Catsup: Keep coming back. :wink: . I did it...I came in in Nov.2000...lengthy tale short...this past Dec. was 1 year sober. When ya get into the BB and ya look at Jim's story, and Fred's...well...let's just say...I proved the BB correct. I jumped in head first to this program, determined to "get it right and perfect the first time...I was "so unique", I wasn't gonna be like these guys (Jim&Fred...or even Bill W., for that matter), :oops: ...I was quit & was gonna stay quit & that's all there was to it. Yip...proved to myself--sure as sunrise...I's an alcoholic alright. 'N just in case I wasn't absolutelyconvinced...I's an addict too :shock: . Gee...go figure :? . When I come 'round this site here, I'd come around like this 8) ...not to be "cool", but because I's hidin' this: :oops: . How insane is that? Thinkin' I needed the shades to hide my face/identity--over a computer :roll: ...ri-iight :wink: . There's somethin' about "being honest with themselves" in the first part-a chapter 5 (Hi Dallas--how ya doin'?). Funny how that is...the first thing we begin to read when we come into these rooms is that very part &every time cuz it's How It Works...read at every single meetin' I ever been to...& that part 'bout "being honest with themselves" ...I'd roll my eyeballs over real quick, or--if I's the one readin' it outloud, I'd read real fast past it. Last night, I went to a meetin' & I's handed How It Works, and I consciously/slowly really read those words. Might just be that I's finally, finally...fin-a-lly willing to get completely honest with...who? Me. (Ouch :x --not "mad"--just the closest thing to a wincing smiley outta the deck).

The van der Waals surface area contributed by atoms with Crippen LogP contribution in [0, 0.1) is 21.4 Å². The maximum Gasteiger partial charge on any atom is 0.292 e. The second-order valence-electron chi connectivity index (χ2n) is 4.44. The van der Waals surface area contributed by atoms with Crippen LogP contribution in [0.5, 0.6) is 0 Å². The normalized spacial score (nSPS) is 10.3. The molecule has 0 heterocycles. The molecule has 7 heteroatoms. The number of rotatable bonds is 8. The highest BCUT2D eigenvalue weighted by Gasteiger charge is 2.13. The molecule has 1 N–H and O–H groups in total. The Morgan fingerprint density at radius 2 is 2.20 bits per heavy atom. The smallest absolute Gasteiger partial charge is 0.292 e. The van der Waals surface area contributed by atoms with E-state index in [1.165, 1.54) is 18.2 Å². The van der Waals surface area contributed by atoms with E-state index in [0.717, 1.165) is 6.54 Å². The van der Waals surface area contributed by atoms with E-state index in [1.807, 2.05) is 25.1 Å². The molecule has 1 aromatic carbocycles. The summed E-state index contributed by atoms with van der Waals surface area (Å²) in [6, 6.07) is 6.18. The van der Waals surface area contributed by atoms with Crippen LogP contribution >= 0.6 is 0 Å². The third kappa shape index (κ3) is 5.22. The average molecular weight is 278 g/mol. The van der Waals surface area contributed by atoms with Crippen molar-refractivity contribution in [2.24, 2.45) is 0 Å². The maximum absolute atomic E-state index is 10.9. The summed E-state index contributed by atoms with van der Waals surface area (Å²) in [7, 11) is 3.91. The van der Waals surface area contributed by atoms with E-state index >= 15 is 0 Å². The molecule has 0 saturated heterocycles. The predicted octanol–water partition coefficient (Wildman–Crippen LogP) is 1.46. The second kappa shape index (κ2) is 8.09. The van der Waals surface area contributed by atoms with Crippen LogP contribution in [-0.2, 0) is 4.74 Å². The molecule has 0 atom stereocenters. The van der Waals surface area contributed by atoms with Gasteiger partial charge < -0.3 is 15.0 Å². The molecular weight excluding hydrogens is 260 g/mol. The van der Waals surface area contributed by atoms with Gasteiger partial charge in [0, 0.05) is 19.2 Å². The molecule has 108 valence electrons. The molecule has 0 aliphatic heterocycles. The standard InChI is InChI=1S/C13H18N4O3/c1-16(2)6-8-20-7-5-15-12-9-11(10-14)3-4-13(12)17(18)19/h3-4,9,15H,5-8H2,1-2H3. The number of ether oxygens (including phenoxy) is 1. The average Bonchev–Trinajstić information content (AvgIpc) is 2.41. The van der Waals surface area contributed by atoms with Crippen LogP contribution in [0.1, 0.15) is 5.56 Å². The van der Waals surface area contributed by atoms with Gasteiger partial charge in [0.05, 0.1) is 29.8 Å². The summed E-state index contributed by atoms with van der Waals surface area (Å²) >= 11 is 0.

Having said all that...my very first year in the program--I did stay sober (& clean) that first year--(lost it in the turn a month after :roll: ), the booklet I found that helped me the most, and still helps today was AA's Living Sober booklet---it helped that every Mon. night meeting was a "Living Sober" meeting...but that booklet does have suggestions as to how to deal with those "firsts"...those summer cocktail parties, for example. It was explained to me like this: All we've acquired up to now is the knowledge of how to attend functions (or life in general) is with the backing of liquid encouragement...we now have the knowledge that we don't have to drink in order to be a part of these functions. We only thought we needed that stuff (booze) for stability, for confidence. When it comes to a toast, it matters not what's in the glass, it's the toast itself, and the person/people you're toasting that's supposed to be the focus. It was with me (the alcoholic) where the focus was on what was in the glass and not on the subject surrounding the reason--the real reason for the toast in the first place. If you're not too sure about attending such functions, then it might be a better idea to decline graciously. If it's something that you can't avoid, there's also nothing wrong with making a gracious appearance, then politely leave by saying you have other matters to attend to. I realize that this is an honesty program...but by saying you have other matters to attend to could mean that you have your own health and sobriety to attend to. You owe yourself (remember--to be good to yourself) the space that you need to protect your sobriety, and if there's anyone who does not or can not respect that, then we still walk away graciously, thus--beginning to practice these principles in all our affairs. Maybe most of this doesn't make any sense to you now...but down the road...it will. :wink: